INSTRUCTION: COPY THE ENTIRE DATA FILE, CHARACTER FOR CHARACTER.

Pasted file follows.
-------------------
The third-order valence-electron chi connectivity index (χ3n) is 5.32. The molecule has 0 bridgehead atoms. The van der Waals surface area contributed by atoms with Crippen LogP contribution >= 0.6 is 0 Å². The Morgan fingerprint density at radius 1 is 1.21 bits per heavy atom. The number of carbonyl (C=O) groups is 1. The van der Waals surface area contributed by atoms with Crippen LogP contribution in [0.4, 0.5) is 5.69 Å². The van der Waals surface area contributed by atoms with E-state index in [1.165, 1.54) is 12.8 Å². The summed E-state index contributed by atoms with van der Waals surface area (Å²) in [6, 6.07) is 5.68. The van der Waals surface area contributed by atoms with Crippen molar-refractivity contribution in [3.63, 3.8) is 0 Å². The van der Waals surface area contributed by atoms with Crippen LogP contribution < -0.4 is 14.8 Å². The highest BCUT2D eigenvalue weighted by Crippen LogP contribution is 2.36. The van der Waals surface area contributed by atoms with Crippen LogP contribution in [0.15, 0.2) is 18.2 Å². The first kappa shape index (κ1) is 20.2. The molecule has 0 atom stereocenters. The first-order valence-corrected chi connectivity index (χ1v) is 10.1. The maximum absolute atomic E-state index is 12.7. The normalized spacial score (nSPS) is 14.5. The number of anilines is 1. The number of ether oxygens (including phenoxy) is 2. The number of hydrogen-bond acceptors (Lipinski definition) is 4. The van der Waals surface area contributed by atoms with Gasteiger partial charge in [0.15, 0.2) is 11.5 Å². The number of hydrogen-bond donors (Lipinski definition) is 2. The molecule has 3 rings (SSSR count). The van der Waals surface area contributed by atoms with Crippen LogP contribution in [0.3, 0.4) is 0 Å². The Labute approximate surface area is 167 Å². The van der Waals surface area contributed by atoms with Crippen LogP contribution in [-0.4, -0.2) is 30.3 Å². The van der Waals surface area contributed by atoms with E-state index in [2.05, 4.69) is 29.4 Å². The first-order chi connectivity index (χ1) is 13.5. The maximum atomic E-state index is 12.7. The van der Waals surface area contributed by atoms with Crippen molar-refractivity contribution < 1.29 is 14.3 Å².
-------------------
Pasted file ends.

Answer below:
The third-order valence-electron chi connectivity index (χ3n) is 5.32. The molecule has 0 bridgehead atoms. The van der Waals surface area contributed by atoms with Crippen LogP contribution >= 0.6 is 0 Å². The Morgan fingerprint density at radius 1 is 1.21 bits per heavy atom. The number of carbonyl (C=O) groups is 1. The van der Waals surface area contributed by atoms with Crippen LogP contribution in [0.4, 0.5) is 5.69 Å². The van der Waals surface area contributed by atoms with E-state index in [1.165, 1.54) is 12.8 Å². The summed E-state index contributed by atoms with van der Waals surface area (Å²) in [6, 6.07) is 5.68. The van der Waals surface area contributed by atoms with Crippen molar-refractivity contribution in [3.63, 3.8) is 0 Å². The van der Waals surface area contributed by atoms with Crippen LogP contribution < -0.4 is 14.8 Å². The highest BCUT2D eigenvalue weighted by Crippen LogP contribution is 2.36. The van der Waals surface area contributed by atoms with Crippen LogP contribution in [0.15, 0.2) is 18.2 Å². The first kappa shape index (κ1) is 20.2. The molecule has 0 atom stereocenters. The first-order valence-corrected chi connectivity index (χ1v) is 10.1. The maximum absolute atomic E-state index is 12.7. The normalized spacial score (nSPS) is 14.5. The number of anilines is 1. The number of ether oxygens (including phenoxy) is 2. The number of hydrogen-bond acceptors (Lipinski definition) is 4. The van der Waals surface area contributed by atoms with Gasteiger partial charge in [0.15, 0.2) is 11.5 Å². The number of hydrogen-bond donors (Lipinski definition) is 2. The molecule has 3 rings (SSSR count). The van der Waals surface area contributed by atoms with Crippen LogP contribution in [0.3, 0.4) is 0 Å². The Labute approximate surface area is 167 Å². The van der Waals surface area contributed by atoms with Crippen LogP contribution in [-0.4, -0.2) is 30.3 Å². The van der Waals surface area contributed by atoms with E-state index in [2.05, 4.69) is 29.4 Å². The first-order chi connectivity index (χ1) is 13.5. The maximum atomic E-state index is 12.7. The van der Waals surface area contributed by atoms with Crippen molar-refractivity contribution < 1.29 is 14.3 Å².